Some employees of the city of Stuart consider Commissioner and former Mayor Tom Campenni to be a “bully.”
Others say he abuses his power and intimidates employees.
These are some of the findings in an 11-page investigative report released Thursday by Coral Gables attorney, Robert Norton.
Norton was hired last month by the city of Stuart to look into Campenni’s past after a complaint was filed by an employee claiming Campenni might be guilty of age discrimination.
The employee, Sam Amerson, said Campenni discouraged him from applying for the city manager’s position, because Campenni wanted someone ‘younger’ for the job.
An investigator with the city found Campenni did not intend to discriminate with his comments. Campenni still resigned as mayor and returned to his position as a commissioner.
But Norton’s investigation found four other employees claimed they were also discouraged from applying for the position. They said Campenni already voiced his support for Stuart Police Chief David Dyess.
Other findings bring Campenni’s character into question.
Employees told Norton he would call them “third rate,” or “country bumpkins” not fit to do their jobs if they were in a place like New York, which is where Campenni is from.
Norton also wrote Campenni threatened to get certain employees fired.
Campenni is also accused of bypassing the city manager, and giving direct orders to city employees and department heads, something he is not authorized to do, according to Norton, under the city charter.
The owner of a Stuart business, Terra Fermata, is listed by name in the investigation.
Norton found that Campenni ordered the city to find noise violations at Terra Fermata, because Campenni “has it out for the owner,” Ron Hart.
The report continues that when code enforcement officers did not find any violations, Campenni accused them of taking money from Hart. Campenni later apologized, Norton wrote.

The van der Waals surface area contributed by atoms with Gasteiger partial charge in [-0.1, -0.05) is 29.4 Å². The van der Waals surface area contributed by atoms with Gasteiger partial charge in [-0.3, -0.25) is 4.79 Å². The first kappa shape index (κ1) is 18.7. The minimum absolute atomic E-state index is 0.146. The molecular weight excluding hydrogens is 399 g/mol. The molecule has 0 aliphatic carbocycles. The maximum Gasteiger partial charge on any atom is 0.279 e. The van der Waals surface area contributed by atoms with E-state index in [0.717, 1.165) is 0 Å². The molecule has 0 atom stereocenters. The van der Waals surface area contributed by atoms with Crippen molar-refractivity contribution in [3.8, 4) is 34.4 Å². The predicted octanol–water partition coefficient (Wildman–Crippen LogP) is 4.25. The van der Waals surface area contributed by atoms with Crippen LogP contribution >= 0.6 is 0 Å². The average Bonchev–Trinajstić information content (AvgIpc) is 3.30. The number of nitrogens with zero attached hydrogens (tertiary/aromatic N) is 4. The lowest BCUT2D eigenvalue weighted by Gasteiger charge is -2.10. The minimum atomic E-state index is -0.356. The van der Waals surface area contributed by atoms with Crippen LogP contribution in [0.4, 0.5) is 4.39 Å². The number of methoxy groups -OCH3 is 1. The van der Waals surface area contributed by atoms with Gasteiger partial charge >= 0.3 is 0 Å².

“I no longer feel like I was the only person who felt bullied by him,” Hart said. “In some ways, it was vindicating.”
Campenni’s attorney, David B. Earle, sent a letter to the city in response to the investigation.
Earle wrote that Campenni’s heart is in the right place. Earle continues, “the derogatory charges leveled in the report by anonymous sources regarding his interactions with staff are highly suspected, and are not objectively supported by facts developed over a period of time. Indeed, it is truly unfortunate that Mr. Norton relies on several statements purportedly made before Mr. Campenni even took office. It would be a shame if unattributed allegations interfere with the good work being undertaken by this Commissioner.”
City Attorney Michael Mortell believes the report was completed with integrity.
“I have to put my faith and trust in the investigator and believe that he was not biased. He met with 17 to 20 people and he has drawn these conclusions,” Mortell said.
Campenni denied an opportunity to be interviewed for the record in the investigation.
“He’ll probably need to tell the public exactly what happened and give his side of the story in order to move forward from this,” Mortell said.
This investigation is expected to be brought up at the next commission meeting Monday.